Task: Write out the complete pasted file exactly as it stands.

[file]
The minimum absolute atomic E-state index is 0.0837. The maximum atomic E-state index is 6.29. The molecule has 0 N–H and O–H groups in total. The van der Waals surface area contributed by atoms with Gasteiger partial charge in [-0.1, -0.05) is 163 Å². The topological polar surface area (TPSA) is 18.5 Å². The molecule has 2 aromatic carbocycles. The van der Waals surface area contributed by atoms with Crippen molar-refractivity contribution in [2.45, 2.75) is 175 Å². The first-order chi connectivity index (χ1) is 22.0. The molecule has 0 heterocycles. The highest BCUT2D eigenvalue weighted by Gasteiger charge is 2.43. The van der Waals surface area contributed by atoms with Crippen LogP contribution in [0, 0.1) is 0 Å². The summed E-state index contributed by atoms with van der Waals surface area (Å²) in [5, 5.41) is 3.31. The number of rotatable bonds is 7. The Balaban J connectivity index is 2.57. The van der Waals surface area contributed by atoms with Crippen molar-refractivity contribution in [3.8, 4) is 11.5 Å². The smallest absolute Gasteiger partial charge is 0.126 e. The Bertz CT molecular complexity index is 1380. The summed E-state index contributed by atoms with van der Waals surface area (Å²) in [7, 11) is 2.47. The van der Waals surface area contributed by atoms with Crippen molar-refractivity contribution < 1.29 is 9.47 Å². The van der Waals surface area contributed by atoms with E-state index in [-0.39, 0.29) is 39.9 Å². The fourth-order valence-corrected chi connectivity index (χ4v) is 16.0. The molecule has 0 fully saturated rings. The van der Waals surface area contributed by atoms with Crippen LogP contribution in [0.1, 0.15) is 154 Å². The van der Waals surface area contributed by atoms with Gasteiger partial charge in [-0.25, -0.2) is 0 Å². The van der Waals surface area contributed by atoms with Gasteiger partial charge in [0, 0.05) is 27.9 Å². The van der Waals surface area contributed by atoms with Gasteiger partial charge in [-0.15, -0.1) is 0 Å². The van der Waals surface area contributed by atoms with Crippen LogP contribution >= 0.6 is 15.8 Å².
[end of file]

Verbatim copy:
The minimum absolute atomic E-state index is 0.0837. The maximum atomic E-state index is 6.29. The molecule has 0 N–H and O–H groups in total. The van der Waals surface area contributed by atoms with Gasteiger partial charge in [-0.1, -0.05) is 163 Å². The topological polar surface area (TPSA) is 18.5 Å². The molecule has 2 aromatic carbocycles. The van der Waals surface area contributed by atoms with Crippen molar-refractivity contribution in [2.45, 2.75) is 175 Å². The first-order chi connectivity index (χ1) is 22.0. The molecule has 0 heterocycles. The highest BCUT2D eigenvalue weighted by Gasteiger charge is 2.43. The van der Waals surface area contributed by atoms with Crippen LogP contribution in [0, 0.1) is 0 Å². The summed E-state index contributed by atoms with van der Waals surface area (Å²) in [5, 5.41) is 3.31. The number of rotatable bonds is 7. The Balaban J connectivity index is 2.57. The van der Waals surface area contributed by atoms with Crippen molar-refractivity contribution in [3.8, 4) is 11.5 Å². The smallest absolute Gasteiger partial charge is 0.126 e. The Bertz CT molecular complexity index is 1380. The summed E-state index contributed by atoms with van der Waals surface area (Å²) in [7, 11) is 2.47. The van der Waals surface area contributed by atoms with Crippen molar-refractivity contribution < 1.29 is 9.47 Å². The van der Waals surface area contributed by atoms with E-state index in [-0.39, 0.29) is 39.9 Å². The fourth-order valence-corrected chi connectivity index (χ4v) is 16.0. The molecule has 0 fully saturated rings. The van der Waals surface area contributed by atoms with Crippen LogP contribution in [0.1, 0.15) is 154 Å². The van der Waals surface area contributed by atoms with Gasteiger partial charge in [-0.25, -0.2) is 0 Å². The van der Waals surface area contributed by atoms with Gasteiger partial charge in [0, 0.05) is 27.9 Å². The van der Waals surface area contributed by atoms with Gasteiger partial charge in [-0.15, -0.1) is 0 Å². The van der Waals surface area contributed by atoms with Crippen LogP contribution >= 0.6 is 15.8 Å².